Illuminating reading for students of early modern European history.



A detailed account of one of the world’s great battles, the fateful encounter between the fleets of Western allies and the Ottoman Empire.

In October 1571, the “Holy League,” made up of forces from Venice, Spain, the Papal States and elsewhere in Mediterranean Europe, sent a great armada against Sultan Selim II’s battle-hardened forces, agents of an undisguised program of imperial expansion and of jihad. For Italian historian Capponi, there’s no sweetening the latter term; as he writes, jihad implies “holy war on behalf of Islam,” as the massacre at Otranto, still resounding in Christian Europe, demonstrated all too clearly. Determined to stop the Ottoman push toward Rome and other key points, the Holy League’s forces gathered along the western coast of Greece and lured “the Lord Turk” into the straits off Lepanto. As Capponi records, the battle hinged on many factors, some unforeseeable. One was the steady improvement in Western military technology, armaments that brought shock and awe to the enemy, even though Capponi urges that it would not be for another century that technological superiority would prove decisive. Changes in military organization and command structure figured. Politics also played a part, and to read Capponi’s account is to be constantly surprised that the bickering allies could have pulled victory away from the monolithic Ottomans. Yet they did, in a fierce battle that cost the future novelist Miguel de Cervantes an arm and turned on one of the finest flanking maneuvers in naval history, a textbook case even today. Capponi provides enough geeky detail to satisfy a Tom Clancy fan, but this is a story told as a story, and he does well—especially in the matter-of-fact ending, in which the principal players in the battle, winners and losers alike, suffer the effects of politicking.

Illuminating reading for students of early modern European history.

Pub Date: April 30, 2007

ISBN: 0-306-81544-3

Page Count: 448

Publisher: Da Capo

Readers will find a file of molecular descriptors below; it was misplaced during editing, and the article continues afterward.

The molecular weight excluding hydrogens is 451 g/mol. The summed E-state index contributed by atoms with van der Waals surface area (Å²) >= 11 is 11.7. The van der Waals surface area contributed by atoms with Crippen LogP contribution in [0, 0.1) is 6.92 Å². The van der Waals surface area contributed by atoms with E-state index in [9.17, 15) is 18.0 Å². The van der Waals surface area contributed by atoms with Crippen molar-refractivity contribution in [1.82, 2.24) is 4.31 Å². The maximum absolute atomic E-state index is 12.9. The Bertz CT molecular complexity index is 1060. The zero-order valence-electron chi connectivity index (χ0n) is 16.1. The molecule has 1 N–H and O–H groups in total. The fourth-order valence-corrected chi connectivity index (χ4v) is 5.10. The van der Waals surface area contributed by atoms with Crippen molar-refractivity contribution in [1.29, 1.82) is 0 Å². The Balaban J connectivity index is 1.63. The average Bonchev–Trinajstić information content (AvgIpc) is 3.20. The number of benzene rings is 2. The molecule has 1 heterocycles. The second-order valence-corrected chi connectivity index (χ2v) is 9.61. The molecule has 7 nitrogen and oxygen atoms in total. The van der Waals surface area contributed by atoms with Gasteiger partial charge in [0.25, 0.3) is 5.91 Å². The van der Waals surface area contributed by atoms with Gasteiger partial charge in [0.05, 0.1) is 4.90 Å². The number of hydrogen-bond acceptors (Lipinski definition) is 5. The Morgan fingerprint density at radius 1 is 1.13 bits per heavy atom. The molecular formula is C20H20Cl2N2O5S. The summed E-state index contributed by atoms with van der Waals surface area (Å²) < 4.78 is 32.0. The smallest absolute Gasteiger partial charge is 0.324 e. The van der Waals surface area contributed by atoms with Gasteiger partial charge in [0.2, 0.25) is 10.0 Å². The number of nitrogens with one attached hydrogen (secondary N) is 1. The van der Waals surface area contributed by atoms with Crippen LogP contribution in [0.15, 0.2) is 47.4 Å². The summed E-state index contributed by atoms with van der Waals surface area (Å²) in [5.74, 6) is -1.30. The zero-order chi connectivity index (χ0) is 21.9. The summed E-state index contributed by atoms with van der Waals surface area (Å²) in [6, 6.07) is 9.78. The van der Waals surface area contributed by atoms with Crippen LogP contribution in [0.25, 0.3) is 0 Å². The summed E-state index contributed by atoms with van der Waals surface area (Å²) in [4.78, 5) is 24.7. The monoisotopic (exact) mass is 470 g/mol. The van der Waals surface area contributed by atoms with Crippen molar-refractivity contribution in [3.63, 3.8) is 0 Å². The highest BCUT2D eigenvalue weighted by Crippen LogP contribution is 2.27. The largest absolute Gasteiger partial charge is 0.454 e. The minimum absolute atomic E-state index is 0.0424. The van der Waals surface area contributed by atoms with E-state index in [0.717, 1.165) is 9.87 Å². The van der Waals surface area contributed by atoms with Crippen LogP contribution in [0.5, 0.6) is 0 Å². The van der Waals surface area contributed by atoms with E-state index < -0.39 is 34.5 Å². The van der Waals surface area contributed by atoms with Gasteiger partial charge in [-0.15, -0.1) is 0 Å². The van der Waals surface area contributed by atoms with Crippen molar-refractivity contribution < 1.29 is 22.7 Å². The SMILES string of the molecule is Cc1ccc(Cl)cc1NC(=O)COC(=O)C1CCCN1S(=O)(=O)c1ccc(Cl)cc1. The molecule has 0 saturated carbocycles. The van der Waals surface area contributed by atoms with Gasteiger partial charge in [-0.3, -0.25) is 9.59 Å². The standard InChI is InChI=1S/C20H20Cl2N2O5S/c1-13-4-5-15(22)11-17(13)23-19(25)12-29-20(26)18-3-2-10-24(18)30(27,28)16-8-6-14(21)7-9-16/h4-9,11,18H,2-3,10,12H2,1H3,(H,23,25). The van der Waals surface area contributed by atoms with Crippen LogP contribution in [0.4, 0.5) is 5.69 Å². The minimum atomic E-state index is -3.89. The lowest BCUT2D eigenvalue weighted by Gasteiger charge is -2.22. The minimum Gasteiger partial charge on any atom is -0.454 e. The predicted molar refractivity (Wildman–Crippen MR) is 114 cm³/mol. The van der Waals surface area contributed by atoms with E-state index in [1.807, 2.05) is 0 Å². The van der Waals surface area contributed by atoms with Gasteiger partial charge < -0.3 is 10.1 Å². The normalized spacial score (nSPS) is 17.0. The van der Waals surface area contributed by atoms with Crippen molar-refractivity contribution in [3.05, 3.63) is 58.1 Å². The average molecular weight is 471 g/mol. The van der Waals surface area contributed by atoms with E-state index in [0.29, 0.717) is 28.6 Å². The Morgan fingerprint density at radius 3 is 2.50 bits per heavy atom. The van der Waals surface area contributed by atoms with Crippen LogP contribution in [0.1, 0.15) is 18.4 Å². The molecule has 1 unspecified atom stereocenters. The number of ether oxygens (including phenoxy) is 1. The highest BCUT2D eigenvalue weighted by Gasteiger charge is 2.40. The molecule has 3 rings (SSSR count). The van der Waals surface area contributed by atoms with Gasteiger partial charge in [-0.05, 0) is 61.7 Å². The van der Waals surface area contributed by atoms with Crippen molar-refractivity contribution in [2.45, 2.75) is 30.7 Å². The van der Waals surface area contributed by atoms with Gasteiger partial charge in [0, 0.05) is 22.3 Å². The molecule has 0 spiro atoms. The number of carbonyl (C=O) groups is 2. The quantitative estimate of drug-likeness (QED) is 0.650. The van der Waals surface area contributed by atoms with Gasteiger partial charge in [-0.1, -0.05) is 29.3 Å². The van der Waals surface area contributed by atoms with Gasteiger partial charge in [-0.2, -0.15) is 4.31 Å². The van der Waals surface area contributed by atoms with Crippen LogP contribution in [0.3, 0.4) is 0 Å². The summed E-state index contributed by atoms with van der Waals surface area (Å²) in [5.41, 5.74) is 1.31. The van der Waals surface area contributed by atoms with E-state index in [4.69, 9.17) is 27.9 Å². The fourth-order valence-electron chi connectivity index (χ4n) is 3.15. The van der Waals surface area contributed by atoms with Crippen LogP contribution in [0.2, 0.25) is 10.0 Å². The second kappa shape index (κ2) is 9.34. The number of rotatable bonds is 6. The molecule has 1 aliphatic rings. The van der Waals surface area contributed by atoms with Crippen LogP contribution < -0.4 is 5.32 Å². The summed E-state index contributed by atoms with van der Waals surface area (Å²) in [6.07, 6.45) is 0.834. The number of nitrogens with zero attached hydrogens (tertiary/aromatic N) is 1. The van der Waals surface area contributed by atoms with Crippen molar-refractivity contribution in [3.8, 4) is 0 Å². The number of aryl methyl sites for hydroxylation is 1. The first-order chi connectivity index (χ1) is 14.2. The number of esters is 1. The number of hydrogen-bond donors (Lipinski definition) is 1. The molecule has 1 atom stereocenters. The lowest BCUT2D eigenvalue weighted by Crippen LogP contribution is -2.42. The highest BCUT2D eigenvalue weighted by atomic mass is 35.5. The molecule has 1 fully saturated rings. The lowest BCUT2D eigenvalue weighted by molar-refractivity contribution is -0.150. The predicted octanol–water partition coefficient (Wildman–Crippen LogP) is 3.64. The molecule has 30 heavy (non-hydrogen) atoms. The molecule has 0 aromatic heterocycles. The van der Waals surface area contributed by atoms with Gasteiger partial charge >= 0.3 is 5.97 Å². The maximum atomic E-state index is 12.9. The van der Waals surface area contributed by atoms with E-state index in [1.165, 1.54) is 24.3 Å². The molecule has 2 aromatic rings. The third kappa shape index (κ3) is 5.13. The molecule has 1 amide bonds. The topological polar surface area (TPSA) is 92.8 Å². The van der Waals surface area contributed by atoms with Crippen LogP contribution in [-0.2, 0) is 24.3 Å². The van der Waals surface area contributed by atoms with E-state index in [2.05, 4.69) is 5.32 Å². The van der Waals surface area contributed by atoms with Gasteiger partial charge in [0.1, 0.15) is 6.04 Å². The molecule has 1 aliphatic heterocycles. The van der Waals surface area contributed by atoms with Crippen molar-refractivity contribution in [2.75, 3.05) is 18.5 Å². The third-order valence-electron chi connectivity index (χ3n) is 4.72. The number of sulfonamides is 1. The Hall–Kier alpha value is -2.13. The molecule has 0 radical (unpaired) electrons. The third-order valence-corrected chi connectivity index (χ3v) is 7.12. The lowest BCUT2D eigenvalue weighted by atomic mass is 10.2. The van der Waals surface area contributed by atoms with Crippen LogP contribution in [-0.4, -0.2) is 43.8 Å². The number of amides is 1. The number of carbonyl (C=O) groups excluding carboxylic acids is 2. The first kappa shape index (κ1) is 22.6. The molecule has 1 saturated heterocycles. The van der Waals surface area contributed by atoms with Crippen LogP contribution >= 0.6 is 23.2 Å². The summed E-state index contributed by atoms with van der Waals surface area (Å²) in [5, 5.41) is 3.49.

Review Posted Online: May 20, 2010

Kirkus Reviews Issue: Feb. 1, 2007

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The author's youthfulness helps to assure the inevitable comparison with the Anne Frank diary although over and above the...


Elie Wiesel spent his early years in a small Transylvanian town as one of four children. 

He was the only one of the family to survive what Francois Maurois, in his introduction, calls the "human holocaust" of the persecution of the Jews, which began with the restrictions, the singularization of the yellow star, the enclosure within the ghetto, and went on to the mass deportations to the ovens of Auschwitz and Buchenwald. There are unforgettable and horrifying scenes here in this spare and sombre memoir of this experience of the hanging of a child, of his first farewell with his father who leaves him an inheritance of a knife and a spoon, and of his last goodbye at Buchenwald his father's corpse is already cold let alone the long months of survival under unconscionable conditions. 

The author's youthfulness helps to assure the inevitable comparison with the Anne Frank diary although over and above the sphere of suffering shared, and in this case extended to the death march itself, there is no spiritual or emotional legacy here to offset any reader reluctance.

Pub Date: Jan. 16, 2006

ISBN: 0374500010

Page Count: 120

Publisher: Hill & Wang

Review Posted Online: Oct. 7, 2011

Kirkus Reviews Issue: Jan. 15, 2006

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For Howard Zinn, long-time civil rights and anti-war activist, history and ideology have a lot in common. Since he thinks that everything is in someone's interest, the historian—Zinn posits—has to figure out whose interests he or she is defining/defending/reconstructing (hence one of his previous books, The Politics of History). Zinn has no doubts about where he stands in this "people's history": "it is a history disrespectful of governments and respectful of people's movements of resistance." So what we get here, instead of the usual survey of wars, presidents, and institutions, is a survey of the usual rebellions, strikes, and protest movements. Zinn starts out by depicting the arrival of Columbus in North America from the standpoint of the Indians (which amounts to their standpoint as constructed from the observations of the Europeans); and, after easily establishing the cultural disharmony that ensued, he goes on to the importation of slaves into the colonies. Add the laborers and indentured servants that followed, plus women and later immigrants, and you have Zinn's amorphous constituency. To hear Zinn tell it, all anyone did in America at any time was to oppress or be oppressed; and so he obscures as much as his hated mainstream historical foes do—only in Zinn's case there is that absurd presumption that virtually everything that came to pass was the work of ruling-class planning: this amounts to one great indictment for conspiracy. Despite surface similarities, this is not a social history, since we get no sense of the fabric of life. Instead of negating the one-sided histories he detests, Zinn has merely reversed the image; the distortion remains.

Pub Date: Jan. 1, 1979

ISBN: 0061965588

Page Count: 772

Publisher: Harper & Row

Review Posted Online: May 26, 2012

Kirkus Reviews Issue: Jan. 1, 1979

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